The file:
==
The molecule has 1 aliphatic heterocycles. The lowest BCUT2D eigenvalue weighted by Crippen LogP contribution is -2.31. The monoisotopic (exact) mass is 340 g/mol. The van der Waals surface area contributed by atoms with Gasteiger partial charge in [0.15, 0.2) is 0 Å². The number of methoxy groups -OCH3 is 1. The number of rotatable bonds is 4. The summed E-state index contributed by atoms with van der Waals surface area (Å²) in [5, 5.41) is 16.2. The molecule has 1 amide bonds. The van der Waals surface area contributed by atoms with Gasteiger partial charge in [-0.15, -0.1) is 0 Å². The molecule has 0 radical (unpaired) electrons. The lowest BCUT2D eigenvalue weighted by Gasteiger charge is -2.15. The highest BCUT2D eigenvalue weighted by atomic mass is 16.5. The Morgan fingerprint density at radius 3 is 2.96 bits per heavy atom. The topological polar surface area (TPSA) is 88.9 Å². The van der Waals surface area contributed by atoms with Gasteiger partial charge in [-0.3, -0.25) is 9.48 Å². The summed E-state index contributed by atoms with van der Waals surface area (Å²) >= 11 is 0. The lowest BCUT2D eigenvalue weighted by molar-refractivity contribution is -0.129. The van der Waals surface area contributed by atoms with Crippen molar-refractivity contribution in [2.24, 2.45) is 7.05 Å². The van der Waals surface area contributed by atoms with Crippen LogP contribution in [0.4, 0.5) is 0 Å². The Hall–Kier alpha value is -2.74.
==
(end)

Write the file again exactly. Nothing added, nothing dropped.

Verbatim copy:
The molecule has 1 aliphatic heterocycles. The lowest BCUT2D eigenvalue weighted by Crippen LogP contribution is -2.31. The monoisotopic (exact) mass is 340 g/mol. The van der Waals surface area contributed by atoms with Gasteiger partial charge in [0.15, 0.2) is 0 Å². The number of methoxy groups -OCH3 is 1. The number of rotatable bonds is 4. The summed E-state index contributed by atoms with van der Waals surface area (Å²) in [5, 5.41) is 16.2. The molecule has 1 amide bonds. The van der Waals surface area contributed by atoms with Gasteiger partial charge in [-0.15, -0.1) is 0 Å². The molecule has 0 radical (unpaired) electrons. The lowest BCUT2D eigenvalue weighted by Gasteiger charge is -2.15. The highest BCUT2D eigenvalue weighted by atomic mass is 16.5. The Morgan fingerprint density at radius 3 is 2.96 bits per heavy atom. The topological polar surface area (TPSA) is 88.9 Å². The van der Waals surface area contributed by atoms with Gasteiger partial charge in [-0.3, -0.25) is 9.48 Å². The summed E-state index contributed by atoms with van der Waals surface area (Å²) >= 11 is 0. The lowest BCUT2D eigenvalue weighted by molar-refractivity contribution is -0.129. The van der Waals surface area contributed by atoms with Crippen molar-refractivity contribution in [2.24, 2.45) is 7.05 Å². The van der Waals surface area contributed by atoms with Crippen LogP contribution in [0.4, 0.5) is 0 Å². The Hall–Kier alpha value is -2.74.